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The Family Of Apostolic (1968)

"It was a general set of what my then wife Gilma and my friends and I were playing with at the time, both musically and recordingwise. We were just seeing what a brand-new expensive toy like the first-ever 12-track state-of-the-art studio could do, along with the complete set of all kinds of international instruments I invested in to go along with it. I produced the album and am all over it, but you'll notice fiddler Jay Ungar (of later "Achoken Farewell" fame from the PBS Civil War series) and a lot of other incredible talent mixing and matching to see what came out...

Bubbling Brook and Water Music were both done in the studio, with sounds mixed in. Another attempt at outdoors done indoors was Mabel's Umbrage, where the distant rauschpfiefe I played was replayed and rerecorded on opposite sides of a closed studio wall to give it that effect. Saigon Girls was a tune written by Garry Bonner and Alan Gordon (who wrote most of the Turtles' hits, like "Happy Together"), earlier part of The Magicians along with Alan Jacobs (Bunky and Jake) and myself. The "new report" on it was recorded on a two-bit 7/8ips dimestore machine and played back on it with a snare drum for gunfire. The woman crying on that cut later married (for a time) our first engineer Tony Bongiovi, cousin of Bon Jovi.

"The most unappreciated cut was probably Taking Me Home, recorded on a primitive Norelco 1 7/8ips machine in our apartment (cover girl and daughter Deirdre is now 41, then three), unless one is into the likes of John Cage and Nam June Paik. What's of interest is not the tune, but the fact that she is clearly intentionally playing with and concentrating on the beat tones and overtone series between her voice and the pump organ she was fingering at the time. Children do that naturally, adults have to be trained to it. The album photos were taken mostly with friends on Block Island, and that littlest short, brown-haired girl is Aida Turturro, now on The Sopranos." (About The Family of Apostolic by John Townley, interviewed by Kurt Benbenek)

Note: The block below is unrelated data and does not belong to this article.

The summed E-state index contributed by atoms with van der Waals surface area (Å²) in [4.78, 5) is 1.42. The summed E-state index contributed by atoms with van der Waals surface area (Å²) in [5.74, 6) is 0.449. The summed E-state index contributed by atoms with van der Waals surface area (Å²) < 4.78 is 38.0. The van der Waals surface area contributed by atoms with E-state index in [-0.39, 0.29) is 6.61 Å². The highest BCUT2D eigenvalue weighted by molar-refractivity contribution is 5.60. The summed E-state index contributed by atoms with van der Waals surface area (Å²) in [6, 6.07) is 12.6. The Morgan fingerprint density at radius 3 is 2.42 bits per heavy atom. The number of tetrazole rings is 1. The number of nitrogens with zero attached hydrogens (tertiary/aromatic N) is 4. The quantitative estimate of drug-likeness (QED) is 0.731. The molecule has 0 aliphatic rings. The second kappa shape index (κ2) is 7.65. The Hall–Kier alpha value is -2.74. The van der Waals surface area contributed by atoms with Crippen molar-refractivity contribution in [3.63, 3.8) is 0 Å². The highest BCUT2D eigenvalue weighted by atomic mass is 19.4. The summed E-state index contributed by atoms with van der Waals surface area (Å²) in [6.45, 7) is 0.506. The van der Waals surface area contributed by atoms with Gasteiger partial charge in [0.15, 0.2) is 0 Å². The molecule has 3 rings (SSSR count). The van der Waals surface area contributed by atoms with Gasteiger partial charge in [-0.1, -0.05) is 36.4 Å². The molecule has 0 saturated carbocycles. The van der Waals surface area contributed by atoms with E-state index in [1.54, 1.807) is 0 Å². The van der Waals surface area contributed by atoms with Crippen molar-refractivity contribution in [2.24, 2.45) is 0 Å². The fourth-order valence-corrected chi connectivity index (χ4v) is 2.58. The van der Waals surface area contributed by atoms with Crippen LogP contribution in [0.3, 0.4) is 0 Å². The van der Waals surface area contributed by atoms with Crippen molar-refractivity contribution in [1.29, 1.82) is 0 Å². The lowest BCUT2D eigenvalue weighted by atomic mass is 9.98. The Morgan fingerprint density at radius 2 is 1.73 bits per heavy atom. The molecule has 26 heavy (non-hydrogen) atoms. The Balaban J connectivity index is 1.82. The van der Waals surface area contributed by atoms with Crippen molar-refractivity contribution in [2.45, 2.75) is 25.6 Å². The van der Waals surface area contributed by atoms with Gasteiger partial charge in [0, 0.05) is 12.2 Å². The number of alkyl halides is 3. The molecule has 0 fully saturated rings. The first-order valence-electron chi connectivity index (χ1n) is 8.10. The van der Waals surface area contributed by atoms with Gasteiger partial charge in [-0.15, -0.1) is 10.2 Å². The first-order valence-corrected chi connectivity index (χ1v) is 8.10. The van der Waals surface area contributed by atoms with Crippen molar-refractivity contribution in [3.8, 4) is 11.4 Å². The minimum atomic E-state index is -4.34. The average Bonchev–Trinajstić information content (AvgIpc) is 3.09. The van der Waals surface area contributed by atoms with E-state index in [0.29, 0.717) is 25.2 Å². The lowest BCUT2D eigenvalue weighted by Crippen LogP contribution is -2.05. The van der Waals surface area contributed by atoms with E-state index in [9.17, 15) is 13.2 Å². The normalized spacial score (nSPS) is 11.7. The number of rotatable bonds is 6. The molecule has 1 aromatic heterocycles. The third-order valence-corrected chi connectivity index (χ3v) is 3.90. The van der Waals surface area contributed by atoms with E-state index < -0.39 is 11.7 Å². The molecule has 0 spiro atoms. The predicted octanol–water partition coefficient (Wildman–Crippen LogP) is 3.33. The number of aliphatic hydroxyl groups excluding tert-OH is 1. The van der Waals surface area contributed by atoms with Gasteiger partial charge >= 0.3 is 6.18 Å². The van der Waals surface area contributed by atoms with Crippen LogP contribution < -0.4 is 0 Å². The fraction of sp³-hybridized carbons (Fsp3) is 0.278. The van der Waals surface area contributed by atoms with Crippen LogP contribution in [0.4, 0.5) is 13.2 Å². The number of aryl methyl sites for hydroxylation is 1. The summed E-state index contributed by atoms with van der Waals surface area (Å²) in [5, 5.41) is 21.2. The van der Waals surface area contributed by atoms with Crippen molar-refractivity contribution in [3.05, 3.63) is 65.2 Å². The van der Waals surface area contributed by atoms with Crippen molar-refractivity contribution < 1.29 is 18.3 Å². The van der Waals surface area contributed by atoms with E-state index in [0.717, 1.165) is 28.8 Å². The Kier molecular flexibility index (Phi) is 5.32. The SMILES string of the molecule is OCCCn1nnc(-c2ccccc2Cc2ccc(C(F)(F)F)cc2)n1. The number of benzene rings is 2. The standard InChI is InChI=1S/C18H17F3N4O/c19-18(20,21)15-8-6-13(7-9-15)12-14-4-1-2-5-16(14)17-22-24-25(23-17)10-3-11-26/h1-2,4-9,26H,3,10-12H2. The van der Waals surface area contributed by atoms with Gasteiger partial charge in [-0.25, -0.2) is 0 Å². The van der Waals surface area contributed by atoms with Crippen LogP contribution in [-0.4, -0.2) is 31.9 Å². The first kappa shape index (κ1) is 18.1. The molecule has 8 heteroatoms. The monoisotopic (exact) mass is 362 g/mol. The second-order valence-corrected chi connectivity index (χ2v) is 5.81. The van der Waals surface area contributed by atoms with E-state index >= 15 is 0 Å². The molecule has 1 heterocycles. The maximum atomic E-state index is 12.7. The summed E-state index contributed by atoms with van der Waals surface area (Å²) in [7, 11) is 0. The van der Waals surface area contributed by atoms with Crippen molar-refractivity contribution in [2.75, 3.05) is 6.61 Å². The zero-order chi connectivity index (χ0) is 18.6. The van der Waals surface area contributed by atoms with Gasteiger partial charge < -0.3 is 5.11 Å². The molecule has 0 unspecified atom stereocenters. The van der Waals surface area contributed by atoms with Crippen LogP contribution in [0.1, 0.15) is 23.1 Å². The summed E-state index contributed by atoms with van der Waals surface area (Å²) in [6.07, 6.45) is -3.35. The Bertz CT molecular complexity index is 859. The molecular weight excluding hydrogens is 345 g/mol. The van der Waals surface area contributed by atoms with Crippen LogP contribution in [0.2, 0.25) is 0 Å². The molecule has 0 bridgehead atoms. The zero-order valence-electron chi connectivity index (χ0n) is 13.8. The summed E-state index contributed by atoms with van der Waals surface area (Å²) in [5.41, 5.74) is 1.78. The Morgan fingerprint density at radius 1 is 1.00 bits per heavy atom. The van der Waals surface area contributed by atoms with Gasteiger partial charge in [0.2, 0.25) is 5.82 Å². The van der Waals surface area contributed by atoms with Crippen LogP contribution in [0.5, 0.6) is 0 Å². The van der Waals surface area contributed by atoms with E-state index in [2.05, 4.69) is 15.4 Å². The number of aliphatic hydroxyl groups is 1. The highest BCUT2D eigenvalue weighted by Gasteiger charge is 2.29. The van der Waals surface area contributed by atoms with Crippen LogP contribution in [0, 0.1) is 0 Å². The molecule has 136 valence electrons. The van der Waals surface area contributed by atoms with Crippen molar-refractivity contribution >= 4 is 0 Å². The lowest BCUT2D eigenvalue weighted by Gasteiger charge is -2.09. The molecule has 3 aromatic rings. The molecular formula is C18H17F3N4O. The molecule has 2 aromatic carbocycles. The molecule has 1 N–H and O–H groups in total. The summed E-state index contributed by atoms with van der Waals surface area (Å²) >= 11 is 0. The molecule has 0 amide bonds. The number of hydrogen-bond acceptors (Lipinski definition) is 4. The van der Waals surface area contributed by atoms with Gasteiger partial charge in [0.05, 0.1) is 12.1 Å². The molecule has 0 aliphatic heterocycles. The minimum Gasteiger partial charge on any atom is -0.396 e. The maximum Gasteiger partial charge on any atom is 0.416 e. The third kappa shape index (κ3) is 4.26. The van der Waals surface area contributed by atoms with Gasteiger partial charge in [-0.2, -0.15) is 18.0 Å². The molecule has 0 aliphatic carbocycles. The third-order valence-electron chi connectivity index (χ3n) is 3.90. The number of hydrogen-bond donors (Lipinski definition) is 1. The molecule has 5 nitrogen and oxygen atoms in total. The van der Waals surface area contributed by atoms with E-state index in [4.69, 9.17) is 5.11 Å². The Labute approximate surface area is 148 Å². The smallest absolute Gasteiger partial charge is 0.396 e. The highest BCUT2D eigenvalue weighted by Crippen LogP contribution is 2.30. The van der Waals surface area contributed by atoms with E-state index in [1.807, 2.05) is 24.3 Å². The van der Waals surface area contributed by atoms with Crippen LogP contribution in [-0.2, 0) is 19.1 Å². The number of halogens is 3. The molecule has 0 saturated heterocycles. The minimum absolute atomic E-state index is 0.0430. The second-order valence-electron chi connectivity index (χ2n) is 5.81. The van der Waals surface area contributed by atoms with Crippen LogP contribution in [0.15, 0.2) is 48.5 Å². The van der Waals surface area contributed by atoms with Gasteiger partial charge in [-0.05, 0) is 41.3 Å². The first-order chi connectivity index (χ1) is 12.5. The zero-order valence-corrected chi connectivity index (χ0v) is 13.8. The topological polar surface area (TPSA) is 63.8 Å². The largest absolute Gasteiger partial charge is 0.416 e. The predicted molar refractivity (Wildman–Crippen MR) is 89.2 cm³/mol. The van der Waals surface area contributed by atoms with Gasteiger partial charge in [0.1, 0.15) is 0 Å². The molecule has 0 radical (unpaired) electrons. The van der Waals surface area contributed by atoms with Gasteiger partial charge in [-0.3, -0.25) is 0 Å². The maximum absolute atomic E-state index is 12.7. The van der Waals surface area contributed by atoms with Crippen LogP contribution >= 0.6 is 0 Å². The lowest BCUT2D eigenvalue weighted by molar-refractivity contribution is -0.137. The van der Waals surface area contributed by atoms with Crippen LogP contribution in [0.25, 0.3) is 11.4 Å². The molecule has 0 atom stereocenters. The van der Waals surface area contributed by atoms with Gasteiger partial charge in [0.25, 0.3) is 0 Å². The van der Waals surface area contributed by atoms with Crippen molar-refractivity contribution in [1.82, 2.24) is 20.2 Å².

Part I: A Place To Create

By John Townley, founder

I cannot go into a recording studio these days without feeling a deep mixture of satisfaction and regret. Satisfaction, because I know I'll find the kind of equipment I need and the atmosphere of creativity I want to get the job done. Regret, that you can't copyright an idea -- otherwise, I'd be rich, since the marriage of equipment and atmosphere is something I invented way back when it all started...